Tensions over North Korea’s arsenal, which Pyongyang says is designed to protect the country from an invasion by the United States, have deteriorated swiftly in recent weeks. The rhetoric on both sides has been particularly heated since North Korea tested two intercontinental ballistic missiles in July, a month that marked the 64th anniversary of the armistice celebrated by North Koreans as their “victory” in the 1950 to 1953 Korean War.
The tests prompted the United States to seek a seventh round of tough sanctions against North Korea, approved unanimously on Aug. 5 by the U.N. Security Council. Hours after Trump issued the fire-and-fury warning, Pyongyang said it would send ballistic missiles near the U.S. territory of Guam, home to 170,000 U.S. citizens and about 12,000 U.S. forces and their dependents.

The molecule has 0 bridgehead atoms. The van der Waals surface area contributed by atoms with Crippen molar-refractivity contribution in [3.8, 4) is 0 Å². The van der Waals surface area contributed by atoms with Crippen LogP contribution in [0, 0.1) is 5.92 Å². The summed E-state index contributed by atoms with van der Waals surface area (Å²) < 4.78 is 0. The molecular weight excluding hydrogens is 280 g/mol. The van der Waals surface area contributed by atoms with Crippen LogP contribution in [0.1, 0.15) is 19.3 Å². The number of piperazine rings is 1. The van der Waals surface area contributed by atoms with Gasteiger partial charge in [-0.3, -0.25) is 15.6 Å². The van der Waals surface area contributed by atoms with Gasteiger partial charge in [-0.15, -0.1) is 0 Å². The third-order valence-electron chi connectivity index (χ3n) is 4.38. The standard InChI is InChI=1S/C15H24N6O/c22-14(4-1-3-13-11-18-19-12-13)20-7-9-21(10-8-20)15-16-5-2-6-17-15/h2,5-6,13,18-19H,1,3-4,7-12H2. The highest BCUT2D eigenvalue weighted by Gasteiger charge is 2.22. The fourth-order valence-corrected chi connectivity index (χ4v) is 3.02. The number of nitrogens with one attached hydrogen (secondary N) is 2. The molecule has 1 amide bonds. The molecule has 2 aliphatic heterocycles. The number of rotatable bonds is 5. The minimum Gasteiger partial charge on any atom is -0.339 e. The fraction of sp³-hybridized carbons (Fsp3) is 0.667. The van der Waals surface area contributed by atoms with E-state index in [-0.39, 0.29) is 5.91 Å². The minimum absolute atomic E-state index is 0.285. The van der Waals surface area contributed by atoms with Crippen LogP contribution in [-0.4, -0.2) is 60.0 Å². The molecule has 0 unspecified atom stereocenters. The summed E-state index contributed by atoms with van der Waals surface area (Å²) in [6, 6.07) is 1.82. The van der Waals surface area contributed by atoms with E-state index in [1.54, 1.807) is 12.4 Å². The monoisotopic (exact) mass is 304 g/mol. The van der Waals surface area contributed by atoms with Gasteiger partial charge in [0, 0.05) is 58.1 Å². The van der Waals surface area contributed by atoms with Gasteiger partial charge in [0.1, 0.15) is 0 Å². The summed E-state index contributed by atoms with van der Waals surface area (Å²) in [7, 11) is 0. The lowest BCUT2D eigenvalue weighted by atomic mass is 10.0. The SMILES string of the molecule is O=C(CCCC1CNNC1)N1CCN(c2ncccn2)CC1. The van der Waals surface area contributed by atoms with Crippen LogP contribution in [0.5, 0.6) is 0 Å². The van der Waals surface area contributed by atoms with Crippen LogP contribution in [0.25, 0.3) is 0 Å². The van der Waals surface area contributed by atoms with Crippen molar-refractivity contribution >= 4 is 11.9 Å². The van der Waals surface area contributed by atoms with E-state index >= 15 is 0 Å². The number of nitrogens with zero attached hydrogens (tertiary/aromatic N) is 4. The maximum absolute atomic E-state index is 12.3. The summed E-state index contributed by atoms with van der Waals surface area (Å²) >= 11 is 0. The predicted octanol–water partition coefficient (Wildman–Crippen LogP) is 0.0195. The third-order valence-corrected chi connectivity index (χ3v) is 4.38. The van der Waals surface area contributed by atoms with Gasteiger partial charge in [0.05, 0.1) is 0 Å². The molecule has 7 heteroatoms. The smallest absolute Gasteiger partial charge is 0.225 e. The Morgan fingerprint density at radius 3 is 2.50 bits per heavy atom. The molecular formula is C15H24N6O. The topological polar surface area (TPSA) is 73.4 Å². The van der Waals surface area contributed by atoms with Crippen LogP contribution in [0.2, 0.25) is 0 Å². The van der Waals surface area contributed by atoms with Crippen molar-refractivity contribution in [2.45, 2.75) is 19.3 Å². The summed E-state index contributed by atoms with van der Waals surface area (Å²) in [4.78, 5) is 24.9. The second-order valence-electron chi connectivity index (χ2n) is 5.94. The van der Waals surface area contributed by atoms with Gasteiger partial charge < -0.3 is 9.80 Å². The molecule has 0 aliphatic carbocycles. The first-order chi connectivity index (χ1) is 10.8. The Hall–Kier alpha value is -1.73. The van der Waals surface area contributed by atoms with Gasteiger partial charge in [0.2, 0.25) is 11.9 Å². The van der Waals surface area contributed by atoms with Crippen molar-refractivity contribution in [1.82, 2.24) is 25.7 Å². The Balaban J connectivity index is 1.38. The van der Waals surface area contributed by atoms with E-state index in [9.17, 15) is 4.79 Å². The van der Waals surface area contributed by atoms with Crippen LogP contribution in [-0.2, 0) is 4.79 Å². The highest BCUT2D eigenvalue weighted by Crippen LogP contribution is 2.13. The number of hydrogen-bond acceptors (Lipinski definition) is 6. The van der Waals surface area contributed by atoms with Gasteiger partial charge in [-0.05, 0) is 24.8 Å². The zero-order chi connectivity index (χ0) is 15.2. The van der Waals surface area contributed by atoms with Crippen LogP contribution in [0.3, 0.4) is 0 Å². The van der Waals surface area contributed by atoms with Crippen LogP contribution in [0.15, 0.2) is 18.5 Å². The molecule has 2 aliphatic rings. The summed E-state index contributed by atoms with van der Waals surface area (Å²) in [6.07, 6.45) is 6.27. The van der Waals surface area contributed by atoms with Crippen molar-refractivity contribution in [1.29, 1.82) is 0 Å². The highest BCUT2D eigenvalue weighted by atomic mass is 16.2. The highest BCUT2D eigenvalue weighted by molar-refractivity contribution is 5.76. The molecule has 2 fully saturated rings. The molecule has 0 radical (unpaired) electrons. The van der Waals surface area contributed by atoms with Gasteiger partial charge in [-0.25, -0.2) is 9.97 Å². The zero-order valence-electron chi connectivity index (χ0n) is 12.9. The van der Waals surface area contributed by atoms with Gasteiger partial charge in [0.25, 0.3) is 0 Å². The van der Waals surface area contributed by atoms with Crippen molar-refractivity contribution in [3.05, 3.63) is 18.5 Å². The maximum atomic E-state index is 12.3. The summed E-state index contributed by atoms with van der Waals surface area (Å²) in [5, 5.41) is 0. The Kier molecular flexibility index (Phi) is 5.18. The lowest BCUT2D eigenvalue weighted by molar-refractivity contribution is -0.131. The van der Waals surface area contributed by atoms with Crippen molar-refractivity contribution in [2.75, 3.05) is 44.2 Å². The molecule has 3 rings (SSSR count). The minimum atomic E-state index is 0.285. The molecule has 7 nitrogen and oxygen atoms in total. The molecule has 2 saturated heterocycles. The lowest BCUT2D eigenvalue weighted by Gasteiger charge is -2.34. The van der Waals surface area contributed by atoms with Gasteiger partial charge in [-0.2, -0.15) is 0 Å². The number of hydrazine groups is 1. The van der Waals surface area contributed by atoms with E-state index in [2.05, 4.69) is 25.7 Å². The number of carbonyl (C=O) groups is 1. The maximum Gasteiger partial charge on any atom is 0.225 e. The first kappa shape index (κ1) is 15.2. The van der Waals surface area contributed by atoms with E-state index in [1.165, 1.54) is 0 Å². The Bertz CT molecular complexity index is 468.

The dizzying speed with which the threats have flown back and forth has alarmed some national security experts who believe Trump is fanning the flames.
“I think it eliminates maneuver space for him, because it looks like brinkmanship to me,” said Adm. Mike Mullen, former chairman of the Joint Chiefs of Staff, on NBC’s “Meet the Press.”
“And it looks like clearly he’s, at least verbally, focused very specifically on the military options with the rhetoric that’s out there. It’s almost a fire and brimstone, ‘Don’t make another move or else.’ ”
Mullen said he fears that things could spin “out of control.”